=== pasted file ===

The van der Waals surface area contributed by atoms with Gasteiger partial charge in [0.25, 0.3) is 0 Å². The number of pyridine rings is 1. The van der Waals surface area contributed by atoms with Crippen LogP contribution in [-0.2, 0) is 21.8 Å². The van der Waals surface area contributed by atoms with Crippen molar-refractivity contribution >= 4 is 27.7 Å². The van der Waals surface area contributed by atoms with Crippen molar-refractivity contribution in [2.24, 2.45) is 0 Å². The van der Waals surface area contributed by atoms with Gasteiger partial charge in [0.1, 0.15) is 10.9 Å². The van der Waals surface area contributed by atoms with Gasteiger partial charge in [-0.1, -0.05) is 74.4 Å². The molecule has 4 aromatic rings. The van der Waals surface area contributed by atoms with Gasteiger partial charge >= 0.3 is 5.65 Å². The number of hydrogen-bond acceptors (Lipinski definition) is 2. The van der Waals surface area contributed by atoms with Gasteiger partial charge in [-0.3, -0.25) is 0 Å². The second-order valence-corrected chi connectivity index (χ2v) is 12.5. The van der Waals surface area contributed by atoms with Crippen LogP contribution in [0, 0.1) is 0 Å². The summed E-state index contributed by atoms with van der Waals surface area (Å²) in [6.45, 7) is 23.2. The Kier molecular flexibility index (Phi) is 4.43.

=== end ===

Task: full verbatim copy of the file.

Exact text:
The van der Waals surface area contributed by atoms with Gasteiger partial charge in [0.25, 0.3) is 0 Å². The number of pyridine rings is 1. The van der Waals surface area contributed by atoms with Crippen LogP contribution in [-0.2, 0) is 21.8 Å². The van der Waals surface area contributed by atoms with Crippen molar-refractivity contribution >= 4 is 27.7 Å². The van der Waals surface area contributed by atoms with Crippen molar-refractivity contribution in [2.24, 2.45) is 0 Å². The van der Waals surface area contributed by atoms with Gasteiger partial charge in [0.1, 0.15) is 10.9 Å². The van der Waals surface area contributed by atoms with Gasteiger partial charge in [-0.1, -0.05) is 74.4 Å². The molecule has 4 aromatic rings. The van der Waals surface area contributed by atoms with Gasteiger partial charge >= 0.3 is 5.65 Å². The number of hydrogen-bond acceptors (Lipinski definition) is 2. The van der Waals surface area contributed by atoms with Gasteiger partial charge in [-0.3, -0.25) is 0 Å². The second-order valence-corrected chi connectivity index (χ2v) is 12.5. The van der Waals surface area contributed by atoms with Crippen LogP contribution in [0, 0.1) is 0 Å². The summed E-state index contributed by atoms with van der Waals surface area (Å²) in [6.45, 7) is 23.2. The Kier molecular flexibility index (Phi) is 4.43.